A clinical trial on the vaccine, RTS,S, showed that it is doesn't have the protective effects that everyone is claiming, and whatever protection it does offer appears to weaken over time.
Malaria experts have reckoned that an effective vaccine must offer in excess of a 50 per cent level of protection, but RTS,S falls short. In infants aged between six to 12 weeks, it has a protective effect of 27 per cent just 18 months after vaccination, while it gave children aged between five and 17 months at the time of vaccination a 46 per cent reduced risk of malaria. The worrying aspect of the data is that any protection diminishes with time.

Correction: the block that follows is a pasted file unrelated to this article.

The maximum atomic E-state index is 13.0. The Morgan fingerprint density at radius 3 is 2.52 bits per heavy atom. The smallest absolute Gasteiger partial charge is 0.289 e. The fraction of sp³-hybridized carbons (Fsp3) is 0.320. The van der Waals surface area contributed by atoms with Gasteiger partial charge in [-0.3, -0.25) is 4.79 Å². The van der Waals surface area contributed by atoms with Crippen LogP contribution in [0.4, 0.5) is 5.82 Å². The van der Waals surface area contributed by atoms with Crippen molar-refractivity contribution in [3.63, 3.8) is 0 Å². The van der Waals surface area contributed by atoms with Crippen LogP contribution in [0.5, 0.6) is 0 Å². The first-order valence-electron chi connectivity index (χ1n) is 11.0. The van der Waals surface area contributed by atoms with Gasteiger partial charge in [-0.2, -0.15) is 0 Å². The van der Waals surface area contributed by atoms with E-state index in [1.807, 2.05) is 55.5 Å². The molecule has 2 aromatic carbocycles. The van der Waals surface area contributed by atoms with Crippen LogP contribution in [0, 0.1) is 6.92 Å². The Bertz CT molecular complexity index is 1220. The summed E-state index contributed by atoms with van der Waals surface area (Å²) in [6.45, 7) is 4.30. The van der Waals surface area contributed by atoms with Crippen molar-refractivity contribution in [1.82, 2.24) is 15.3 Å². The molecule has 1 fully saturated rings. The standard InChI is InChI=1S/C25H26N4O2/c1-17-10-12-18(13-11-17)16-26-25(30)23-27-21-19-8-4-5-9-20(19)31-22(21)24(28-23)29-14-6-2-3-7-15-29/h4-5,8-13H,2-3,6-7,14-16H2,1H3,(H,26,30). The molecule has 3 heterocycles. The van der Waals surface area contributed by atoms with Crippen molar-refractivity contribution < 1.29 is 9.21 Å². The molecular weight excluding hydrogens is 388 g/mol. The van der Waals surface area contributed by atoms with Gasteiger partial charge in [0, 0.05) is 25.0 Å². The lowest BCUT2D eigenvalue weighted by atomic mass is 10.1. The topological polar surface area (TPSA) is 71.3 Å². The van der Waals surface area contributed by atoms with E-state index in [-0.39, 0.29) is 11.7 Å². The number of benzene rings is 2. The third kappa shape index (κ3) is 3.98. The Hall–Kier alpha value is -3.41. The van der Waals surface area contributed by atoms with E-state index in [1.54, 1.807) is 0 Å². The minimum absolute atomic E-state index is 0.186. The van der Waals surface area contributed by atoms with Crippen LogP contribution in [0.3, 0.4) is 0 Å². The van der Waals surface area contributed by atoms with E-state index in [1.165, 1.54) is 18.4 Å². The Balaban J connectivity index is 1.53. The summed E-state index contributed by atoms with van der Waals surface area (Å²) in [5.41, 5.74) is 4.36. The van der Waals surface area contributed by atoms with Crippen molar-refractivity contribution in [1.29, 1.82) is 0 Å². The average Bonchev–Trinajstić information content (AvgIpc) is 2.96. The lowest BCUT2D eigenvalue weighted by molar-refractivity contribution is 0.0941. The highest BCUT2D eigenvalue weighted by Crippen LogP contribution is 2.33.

After 12 months, the protective effect in the two age groups was 56 per cent and 31 per cent respectively.
Although it was simple to win over the media, critics fear the European Medicines Agency and the World Health Organization (WHO) might not be so easily impressed.
(Source: The Economist, October 8, 2013)